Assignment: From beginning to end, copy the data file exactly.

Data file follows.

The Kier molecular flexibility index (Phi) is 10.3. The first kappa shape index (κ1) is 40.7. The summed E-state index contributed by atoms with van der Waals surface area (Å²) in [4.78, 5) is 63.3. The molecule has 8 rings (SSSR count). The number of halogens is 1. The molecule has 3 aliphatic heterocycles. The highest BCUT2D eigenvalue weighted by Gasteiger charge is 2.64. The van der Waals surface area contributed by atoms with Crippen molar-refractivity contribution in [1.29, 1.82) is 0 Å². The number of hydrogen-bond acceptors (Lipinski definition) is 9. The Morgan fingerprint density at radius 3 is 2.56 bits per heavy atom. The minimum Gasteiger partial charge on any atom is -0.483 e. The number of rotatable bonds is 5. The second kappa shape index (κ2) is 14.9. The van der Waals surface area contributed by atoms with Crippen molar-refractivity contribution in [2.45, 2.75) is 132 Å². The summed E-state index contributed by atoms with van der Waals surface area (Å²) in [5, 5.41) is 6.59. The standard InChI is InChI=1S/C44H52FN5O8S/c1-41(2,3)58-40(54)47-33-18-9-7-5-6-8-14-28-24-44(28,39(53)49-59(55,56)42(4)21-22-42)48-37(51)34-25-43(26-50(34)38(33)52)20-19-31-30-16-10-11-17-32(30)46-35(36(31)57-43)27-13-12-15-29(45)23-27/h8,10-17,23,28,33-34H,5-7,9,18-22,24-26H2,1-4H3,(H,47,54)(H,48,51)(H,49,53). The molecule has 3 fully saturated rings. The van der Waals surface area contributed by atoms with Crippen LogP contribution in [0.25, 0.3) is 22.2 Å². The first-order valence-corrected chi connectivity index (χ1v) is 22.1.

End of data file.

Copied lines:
The Kier molecular flexibility index (Phi) is 10.3. The first kappa shape index (κ1) is 40.7. The summed E-state index contributed by atoms with van der Waals surface area (Å²) in [4.78, 5) is 63.3. The molecule has 8 rings (SSSR count). The number of halogens is 1. The molecule has 3 aliphatic heterocycles. The highest BCUT2D eigenvalue weighted by Gasteiger charge is 2.64. The van der Waals surface area contributed by atoms with Crippen molar-refractivity contribution in [1.29, 1.82) is 0 Å². The number of hydrogen-bond acceptors (Lipinski definition) is 9. The Morgan fingerprint density at radius 3 is 2.56 bits per heavy atom. The minimum Gasteiger partial charge on any atom is -0.483 e. The number of rotatable bonds is 5. The second kappa shape index (κ2) is 14.9. The van der Waals surface area contributed by atoms with Crippen molar-refractivity contribution in [2.45, 2.75) is 132 Å². The summed E-state index contributed by atoms with van der Waals surface area (Å²) in [5, 5.41) is 6.59. The standard InChI is InChI=1S/C44H52FN5O8S/c1-41(2,3)58-40(54)47-33-18-9-7-5-6-8-14-28-24-44(28,39(53)49-59(55,56)42(4)21-22-42)48-37(51)34-25-43(26-50(34)38(33)52)20-19-31-30-16-10-11-17-32(30)46-35(36(31)57-43)27-13-12-15-29(45)23-27/h8,10-17,23,28,33-34H,5-7,9,18-22,24-26H2,1-4H3,(H,47,54)(H,48,51)(H,49,53). The molecule has 3 fully saturated rings. The van der Waals surface area contributed by atoms with Crippen LogP contribution in [0.25, 0.3) is 22.2 Å². The first-order valence-corrected chi connectivity index (χ1v) is 22.1.